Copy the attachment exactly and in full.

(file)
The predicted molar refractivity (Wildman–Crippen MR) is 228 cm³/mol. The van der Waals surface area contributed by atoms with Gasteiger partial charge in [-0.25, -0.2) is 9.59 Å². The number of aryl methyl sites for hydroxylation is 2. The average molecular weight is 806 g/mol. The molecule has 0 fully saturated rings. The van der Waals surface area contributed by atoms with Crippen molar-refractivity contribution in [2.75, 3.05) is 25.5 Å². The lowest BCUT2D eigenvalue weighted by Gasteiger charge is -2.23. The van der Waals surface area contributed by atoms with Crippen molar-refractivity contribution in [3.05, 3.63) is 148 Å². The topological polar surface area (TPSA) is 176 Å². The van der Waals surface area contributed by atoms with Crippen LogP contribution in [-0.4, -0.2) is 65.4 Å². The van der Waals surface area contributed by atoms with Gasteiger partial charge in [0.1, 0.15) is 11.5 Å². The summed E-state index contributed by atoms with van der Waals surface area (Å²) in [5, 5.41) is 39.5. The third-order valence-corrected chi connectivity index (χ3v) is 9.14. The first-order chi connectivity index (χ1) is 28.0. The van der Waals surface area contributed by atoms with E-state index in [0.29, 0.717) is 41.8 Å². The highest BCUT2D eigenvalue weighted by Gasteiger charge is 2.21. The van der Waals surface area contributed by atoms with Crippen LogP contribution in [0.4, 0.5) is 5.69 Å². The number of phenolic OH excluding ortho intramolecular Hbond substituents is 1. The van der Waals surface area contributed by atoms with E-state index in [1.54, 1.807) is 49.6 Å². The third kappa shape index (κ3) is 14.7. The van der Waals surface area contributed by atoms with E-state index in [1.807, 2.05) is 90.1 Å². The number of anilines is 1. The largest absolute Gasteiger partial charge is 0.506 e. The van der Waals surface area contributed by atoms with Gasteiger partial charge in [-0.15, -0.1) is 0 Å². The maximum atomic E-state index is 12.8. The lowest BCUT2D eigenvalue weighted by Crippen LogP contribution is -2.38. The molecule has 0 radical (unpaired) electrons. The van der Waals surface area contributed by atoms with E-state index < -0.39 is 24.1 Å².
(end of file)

The predicted molar refractivity (Wildman–Crippen MR) is 228 cm³/mol. The van der Waals surface area contributed by atoms with Gasteiger partial charge in [-0.25, -0.2) is 9.59 Å². The number of aryl methyl sites for hydroxylation is 2. The average molecular weight is 806 g/mol. The molecule has 0 fully saturated rings. The van der Waals surface area contributed by atoms with Crippen molar-refractivity contribution in [2.75, 3.05) is 25.5 Å². The lowest BCUT2D eigenvalue weighted by Gasteiger charge is -2.23. The van der Waals surface area contributed by atoms with Crippen molar-refractivity contribution in [3.05, 3.63) is 148 Å². The topological polar surface area (TPSA) is 176 Å². The van der Waals surface area contributed by atoms with Crippen LogP contribution in [-0.4, -0.2) is 65.4 Å². The van der Waals surface area contributed by atoms with Gasteiger partial charge in [0.1, 0.15) is 11.5 Å². The summed E-state index contributed by atoms with van der Waals surface area (Å²) in [5, 5.41) is 39.5. The third-order valence-corrected chi connectivity index (χ3v) is 9.14. The first-order chi connectivity index (χ1) is 28.0. The van der Waals surface area contributed by atoms with E-state index in [0.29, 0.717) is 41.8 Å². The highest BCUT2D eigenvalue weighted by Gasteiger charge is 2.21. The van der Waals surface area contributed by atoms with Crippen LogP contribution in [0.4, 0.5) is 5.69 Å². The number of phenolic OH excluding ortho intramolecular Hbond substituents is 1. The van der Waals surface area contributed by atoms with E-state index in [1.54, 1.807) is 49.6 Å². The third kappa shape index (κ3) is 14.7. The van der Waals surface area contributed by atoms with E-state index in [1.807, 2.05) is 90.1 Å². The number of anilines is 1. The largest absolute Gasteiger partial charge is 0.506 e. The van der Waals surface area contributed by atoms with Gasteiger partial charge in [-0.15, -0.1) is 0 Å². The maximum atomic E-state index is 12.8. The lowest BCUT2D eigenvalue weighted by Crippen LogP contribution is -2.38. The molecule has 0 radical (unpaired) electrons. The van der Waals surface area contributed by atoms with E-state index < -0.39 is 24.1 Å².